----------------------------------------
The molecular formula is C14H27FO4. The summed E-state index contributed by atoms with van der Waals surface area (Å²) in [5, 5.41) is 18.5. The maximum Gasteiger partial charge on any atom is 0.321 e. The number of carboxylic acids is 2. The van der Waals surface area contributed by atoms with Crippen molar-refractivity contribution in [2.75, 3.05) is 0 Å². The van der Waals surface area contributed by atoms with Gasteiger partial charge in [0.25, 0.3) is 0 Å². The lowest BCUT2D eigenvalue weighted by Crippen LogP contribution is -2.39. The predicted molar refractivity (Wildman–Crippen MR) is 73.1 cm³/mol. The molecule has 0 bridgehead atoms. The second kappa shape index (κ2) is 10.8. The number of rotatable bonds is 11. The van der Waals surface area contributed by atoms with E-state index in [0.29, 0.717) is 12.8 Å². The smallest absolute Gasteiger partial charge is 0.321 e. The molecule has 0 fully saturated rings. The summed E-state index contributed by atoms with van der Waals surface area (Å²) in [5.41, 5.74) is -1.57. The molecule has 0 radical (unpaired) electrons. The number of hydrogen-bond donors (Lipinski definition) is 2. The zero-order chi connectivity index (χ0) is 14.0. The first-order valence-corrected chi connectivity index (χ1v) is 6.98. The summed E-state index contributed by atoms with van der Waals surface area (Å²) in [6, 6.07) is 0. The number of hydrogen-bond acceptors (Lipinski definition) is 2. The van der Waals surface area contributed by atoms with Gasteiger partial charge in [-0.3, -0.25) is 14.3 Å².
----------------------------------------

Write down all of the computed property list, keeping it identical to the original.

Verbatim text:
The molecular formula is C14H27FO4. The summed E-state index contributed by atoms with van der Waals surface area (Å²) in [5, 5.41) is 18.5. The maximum Gasteiger partial charge on any atom is 0.321 e. The number of carboxylic acids is 2. The van der Waals surface area contributed by atoms with Crippen molar-refractivity contribution in [2.75, 3.05) is 0 Å². The van der Waals surface area contributed by atoms with Gasteiger partial charge in [0.25, 0.3) is 0 Å². The lowest BCUT2D eigenvalue weighted by Crippen LogP contribution is -2.39. The predicted molar refractivity (Wildman–Crippen MR) is 73.1 cm³/mol. The molecule has 0 bridgehead atoms. The second kappa shape index (κ2) is 10.8. The number of rotatable bonds is 11. The van der Waals surface area contributed by atoms with E-state index in [0.29, 0.717) is 12.8 Å². The smallest absolute Gasteiger partial charge is 0.321 e. The molecule has 0 fully saturated rings. The summed E-state index contributed by atoms with van der Waals surface area (Å²) in [5.41, 5.74) is -1.57. The molecule has 0 radical (unpaired) electrons. The number of hydrogen-bond donors (Lipinski definition) is 2. The zero-order chi connectivity index (χ0) is 14.0. The first-order valence-corrected chi connectivity index (χ1v) is 6.98. The summed E-state index contributed by atoms with van der Waals surface area (Å²) in [6, 6.07) is 0. The number of hydrogen-bond acceptors (Lipinski definition) is 2. The van der Waals surface area contributed by atoms with Gasteiger partial charge in [-0.3, -0.25) is 14.3 Å².